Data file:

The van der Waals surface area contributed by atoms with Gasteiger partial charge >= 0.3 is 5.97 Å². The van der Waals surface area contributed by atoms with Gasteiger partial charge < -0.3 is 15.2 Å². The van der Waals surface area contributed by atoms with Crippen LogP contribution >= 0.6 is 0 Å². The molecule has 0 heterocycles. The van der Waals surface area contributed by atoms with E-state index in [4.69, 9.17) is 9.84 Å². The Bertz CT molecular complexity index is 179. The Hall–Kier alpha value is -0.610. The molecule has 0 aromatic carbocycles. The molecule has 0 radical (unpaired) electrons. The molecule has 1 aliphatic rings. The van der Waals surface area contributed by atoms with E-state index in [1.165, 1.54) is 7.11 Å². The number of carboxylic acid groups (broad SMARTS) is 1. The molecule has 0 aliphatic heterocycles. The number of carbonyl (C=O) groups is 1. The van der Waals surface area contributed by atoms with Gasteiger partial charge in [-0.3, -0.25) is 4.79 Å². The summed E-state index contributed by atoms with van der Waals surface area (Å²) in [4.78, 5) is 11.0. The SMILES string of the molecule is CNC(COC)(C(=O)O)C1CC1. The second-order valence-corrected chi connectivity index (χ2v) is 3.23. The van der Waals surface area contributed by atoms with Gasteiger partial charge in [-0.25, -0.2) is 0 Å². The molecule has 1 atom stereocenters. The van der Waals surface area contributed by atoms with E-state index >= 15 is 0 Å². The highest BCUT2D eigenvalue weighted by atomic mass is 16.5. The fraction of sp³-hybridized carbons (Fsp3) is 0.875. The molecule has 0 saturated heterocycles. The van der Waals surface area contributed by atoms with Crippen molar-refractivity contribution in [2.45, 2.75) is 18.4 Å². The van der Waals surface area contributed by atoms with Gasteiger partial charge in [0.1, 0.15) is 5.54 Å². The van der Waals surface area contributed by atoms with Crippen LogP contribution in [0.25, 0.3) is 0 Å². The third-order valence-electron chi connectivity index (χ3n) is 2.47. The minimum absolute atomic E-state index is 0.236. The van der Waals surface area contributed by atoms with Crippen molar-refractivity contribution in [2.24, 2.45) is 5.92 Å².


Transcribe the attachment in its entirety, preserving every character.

The van der Waals surface area contributed by atoms with Gasteiger partial charge >= 0.3 is 5.97 Å². The van der Waals surface area contributed by atoms with Gasteiger partial charge < -0.3 is 15.2 Å². The van der Waals surface area contributed by atoms with Crippen LogP contribution >= 0.6 is 0 Å². The molecule has 0 heterocycles. The van der Waals surface area contributed by atoms with E-state index in [4.69, 9.17) is 9.84 Å². The Bertz CT molecular complexity index is 179. The Hall–Kier alpha value is -0.610. The molecule has 0 aromatic carbocycles. The molecule has 0 radical (unpaired) electrons. The molecule has 1 aliphatic rings. The van der Waals surface area contributed by atoms with E-state index in [1.165, 1.54) is 7.11 Å². The number of carboxylic acid groups (broad SMARTS) is 1. The molecule has 0 aliphatic heterocycles. The number of carbonyl (C=O) groups is 1. The van der Waals surface area contributed by atoms with Gasteiger partial charge in [-0.3, -0.25) is 4.79 Å². The summed E-state index contributed by atoms with van der Waals surface area (Å²) in [4.78, 5) is 11.0. The SMILES string of the molecule is CNC(COC)(C(=O)O)C1CC1. The second-order valence-corrected chi connectivity index (χ2v) is 3.23. The van der Waals surface area contributed by atoms with Gasteiger partial charge in [-0.25, -0.2) is 0 Å². The molecule has 1 atom stereocenters. The van der Waals surface area contributed by atoms with E-state index >= 15 is 0 Å². The highest BCUT2D eigenvalue weighted by atomic mass is 16.5. The fraction of sp³-hybridized carbons (Fsp3) is 0.875. The molecule has 0 saturated heterocycles. The van der Waals surface area contributed by atoms with Crippen molar-refractivity contribution in [2.45, 2.75) is 18.4 Å². The van der Waals surface area contributed by atoms with Gasteiger partial charge in [0.1, 0.15) is 5.54 Å². The van der Waals surface area contributed by atoms with Crippen LogP contribution in [0.25, 0.3) is 0 Å². The third-order valence-electron chi connectivity index (χ3n) is 2.47. The minimum absolute atomic E-state index is 0.236. The van der Waals surface area contributed by atoms with Crippen molar-refractivity contribution in [2.24, 2.45) is 5.92 Å².